Derivative financial instruments

Derivative financial instruments

On many exchanges today their real capitalization, if you transfer all their assets from securities to real estate, raw materials, currency and other types of property, at times less than the amount of working money, which huge flows turn in the stock cycle. But why is this happening?


We can observe this trend due to a large number of factors, for example, often the real capitalization of the company does not coincide with its market value and these are not isolated cases, but the main reason lies in the multitude of derivative financial assets. Imagine that you sell apricots, someone buys them, and around you ten more shops, but not with other fruits, and with papers, the price of which depends on the value of your goods. Of course, this is a hyperbolized and extremely simplified model of derivative financial assets, but everything really works on this principle.


Why do they buy them?


Such an example in many immediately caused a slight bewilderment - who buys these pieces of paper for the cost of fruit? This is an excellent question, the answer to which will largely reveal the meaning not only of derivative financial instruments, but also of the exchanges as a whole.


The first and main reason is cheapness. If we are not talking about futures, which are also, by the way, derivative financial instruments, but for example about CFDs and options, then buying them is much cheaper than the assets on which they are based. And this is despite the fact that the income you get is about the same.


The second reason is the new opportunities that derivative financial instruments can provide, for example, swaps. In short and simple, swaps are a derivative asset that involves the conclusion of two trades, one of which is concluded immediately, and the second after a while. The price and all the terms, as you might guess are negotiated in advance. Imagine, you know that the price of apricots will soon fall significantly, but how to make money on such information? You make a swap for a ton of apricots, where today you buy fruit, and a week later sell them at the same price. After making a purchase, sell all the apricots on the secondary market and, after the fall, buy them back, for nothing, and then sell at the same price to the original seller. If you originally bought them for 100 dollars, sold on the secondary market for the same amount, and bought for 10 and then sold again for 100, then your profit was 190 percent. Of course, it is quite difficult to predict the fall in the price, but even if we are talking about a small fall or growth, it can promise quite a large profit.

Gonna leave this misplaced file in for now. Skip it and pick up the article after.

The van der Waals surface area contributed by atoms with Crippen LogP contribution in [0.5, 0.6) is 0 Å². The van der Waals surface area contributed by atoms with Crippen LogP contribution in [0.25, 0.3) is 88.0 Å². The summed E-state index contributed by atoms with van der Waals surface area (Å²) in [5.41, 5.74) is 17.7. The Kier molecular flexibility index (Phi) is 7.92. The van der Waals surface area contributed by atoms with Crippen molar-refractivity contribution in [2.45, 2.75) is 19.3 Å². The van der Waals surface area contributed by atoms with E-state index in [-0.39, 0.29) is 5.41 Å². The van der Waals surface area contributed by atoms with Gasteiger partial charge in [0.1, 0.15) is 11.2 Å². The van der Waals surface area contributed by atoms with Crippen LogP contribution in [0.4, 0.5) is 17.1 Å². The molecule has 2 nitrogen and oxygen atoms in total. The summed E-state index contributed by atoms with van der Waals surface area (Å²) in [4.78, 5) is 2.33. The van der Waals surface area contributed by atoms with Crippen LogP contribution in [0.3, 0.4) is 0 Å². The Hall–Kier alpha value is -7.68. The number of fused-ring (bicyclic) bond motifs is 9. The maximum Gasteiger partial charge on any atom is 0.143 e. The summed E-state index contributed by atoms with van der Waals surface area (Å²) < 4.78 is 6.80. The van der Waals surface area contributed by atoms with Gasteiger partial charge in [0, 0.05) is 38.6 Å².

The third, but no less important, reason is the limitedness of the stock market. Unfortunately, the market trades a limited amount of oil or shares of Apple, but all, one way or another, want to earn on their value, here to help them come derivative financial instruments that will allow you to do it without buying a specific share or a specific product.


And, probably, the most basic reason - is convenience, agree to buy, and then sell a barrel of oil much more tedious than to speculate a contract for the supply of this product.

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